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Talkback: Grow something different

i only have a very small garden and an even smaller veg patch,which is in fact our front garden that my husband has built raised beds in for me. have managed quite well so far but every year i try and grow something different and new(to me). this year its celeriac. the seeds are growing nicely on my windowsill and each morning i rush down to see how everythings doing and to try and talk them all into growing into big strong plants!!! any tips on celeriac growing will be appreciated!!


  • happymarionhappymarion Posts: 4,591
    I've bought three yellow pelargomium plants, Adam. The leaves are lime green and no markings on although they are zonal pelargoniums but I shall be watching with interest to see if they can earn a place in my yellow Olympic Ring.
  • happymarionhappymarion Posts: 4,591
    I have grown celeriac, Susie Fox, and they need lots of rich compost or manure. They are gross feeders. But well worth the effort as it is a delicious vegetable.
  • thanks for that happymarion. are they a bit like courgettes in that they like compost to grow on? like the sound of yellow pelargoniums. can i ask where you got them from or if you tell me will you have to kill me!!
  • happymarionhappymarion Posts: 4,591
    I would grow your celeriac in a bed of the richest compost you have - JI no3 with equal oart of horse manure was my recipe for large ones like big nobbly swedes. The yellow pelargoniums came from Spalding Plant and Bulb co though they got them from Bakker in Holland. I am sure the BBC do not mind us passing on such information as they do so themselves when it is something out of the ordinary. We'll see.
  • what a coincidence!! This morning i received a package of art materials and inside were some leaflets including a spaldings catalogue and there inside were the yellow pelargoniums!! have just logged on now and seen your message.Have already sent my order off!! Thanks for the Celeriac seedlings are doing well and ive promised them all the poo they could ever want if they will just be strong!! Is it sad to name your seedlings....?
  • happymarionhappymarion Posts: 4,591

    We must compare notes on the yellow pelargoniums,Susie.  Mine are growing strongly.  They were quite big plants when they came.  Of course it is not sad to name your seedlings.  The sad thing is to follow the herd!  I am sure Adam would agree.  The more indivifduality, the more biodiversity, the stronger the life on earth, including the human soecies.  Good luck with your celeriac.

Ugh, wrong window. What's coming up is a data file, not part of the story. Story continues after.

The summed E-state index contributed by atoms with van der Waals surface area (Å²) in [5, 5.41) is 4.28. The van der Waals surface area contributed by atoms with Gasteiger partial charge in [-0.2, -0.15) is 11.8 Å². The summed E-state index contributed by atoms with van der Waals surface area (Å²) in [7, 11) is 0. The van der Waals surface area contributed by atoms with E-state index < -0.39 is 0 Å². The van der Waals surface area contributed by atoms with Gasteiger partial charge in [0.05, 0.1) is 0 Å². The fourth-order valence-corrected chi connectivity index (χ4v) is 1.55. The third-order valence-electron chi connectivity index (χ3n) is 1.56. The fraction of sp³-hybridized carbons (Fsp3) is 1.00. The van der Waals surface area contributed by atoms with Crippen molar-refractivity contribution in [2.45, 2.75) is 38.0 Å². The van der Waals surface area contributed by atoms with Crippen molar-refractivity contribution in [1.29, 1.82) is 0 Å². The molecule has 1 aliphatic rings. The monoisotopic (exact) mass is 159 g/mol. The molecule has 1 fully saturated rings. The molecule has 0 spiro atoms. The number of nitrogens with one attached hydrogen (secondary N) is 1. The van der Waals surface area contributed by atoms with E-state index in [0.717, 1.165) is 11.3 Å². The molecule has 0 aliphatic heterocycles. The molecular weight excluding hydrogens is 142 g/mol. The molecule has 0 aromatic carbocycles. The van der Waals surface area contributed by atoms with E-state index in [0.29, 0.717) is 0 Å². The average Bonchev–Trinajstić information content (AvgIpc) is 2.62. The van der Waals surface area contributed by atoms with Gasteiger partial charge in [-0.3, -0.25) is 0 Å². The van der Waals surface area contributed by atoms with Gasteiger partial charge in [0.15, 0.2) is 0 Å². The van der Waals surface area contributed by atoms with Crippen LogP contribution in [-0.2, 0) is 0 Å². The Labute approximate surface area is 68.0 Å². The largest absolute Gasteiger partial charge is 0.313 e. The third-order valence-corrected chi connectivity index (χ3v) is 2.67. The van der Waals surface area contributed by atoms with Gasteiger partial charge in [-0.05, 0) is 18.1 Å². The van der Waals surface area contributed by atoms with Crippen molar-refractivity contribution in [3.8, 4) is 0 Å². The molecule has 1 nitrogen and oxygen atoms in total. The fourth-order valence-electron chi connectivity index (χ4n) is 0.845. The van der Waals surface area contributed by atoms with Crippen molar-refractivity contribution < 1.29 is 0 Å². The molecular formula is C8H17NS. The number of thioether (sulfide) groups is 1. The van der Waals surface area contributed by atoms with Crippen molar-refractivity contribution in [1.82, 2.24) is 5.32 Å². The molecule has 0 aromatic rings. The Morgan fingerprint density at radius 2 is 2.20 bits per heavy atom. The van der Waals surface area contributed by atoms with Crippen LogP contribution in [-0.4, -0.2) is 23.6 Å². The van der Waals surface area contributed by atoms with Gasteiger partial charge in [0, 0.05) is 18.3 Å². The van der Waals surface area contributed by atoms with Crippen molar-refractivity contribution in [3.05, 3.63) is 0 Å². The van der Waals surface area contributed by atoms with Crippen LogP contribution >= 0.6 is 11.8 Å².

• Am waiting with bated breath for my yellow pelargoniums,Marion. The post lady is already fed up with me asking "any plants?"every morning!! As to my celeriacs....when I planted the seeds I'd rush down each morning to see if anything was stirring and when after a few days nothing had happened and being slightly impatient I flung more seeds in and now I am awash with celeriac seedlings far too many to name!! Luckily we have a plant sale in the village soon so I can donate the surplus and encourage the whole community to grow them!! A lesson learned I hope!
  • Zoomer44Zoomer44 Posts: 3,264

    I've sown some snake gourds for my friends children. They love it in the garden and thought it would be nice for them to see the plants grow then paint the snakes after they had dried. I've 5 seedlings producing their true leaves but not really sure how many snakes are going to grow on each plant or what to do next. Will they grow out in the garden or should they be grown in the GH. I'm thinking 2 snakes each child to paint so want at least 6 snakes. Tips would be welcome.   

  • Zoomer44Zoomer44 Posts: 3,264

    image I take it no one has grown snake gourds before image

  • BookertooBookertoo Posts: 1,306
    Are not caladium what we call foliage begonias? They can look stunning indeed, look forward to hearing how you get on with them from seed.
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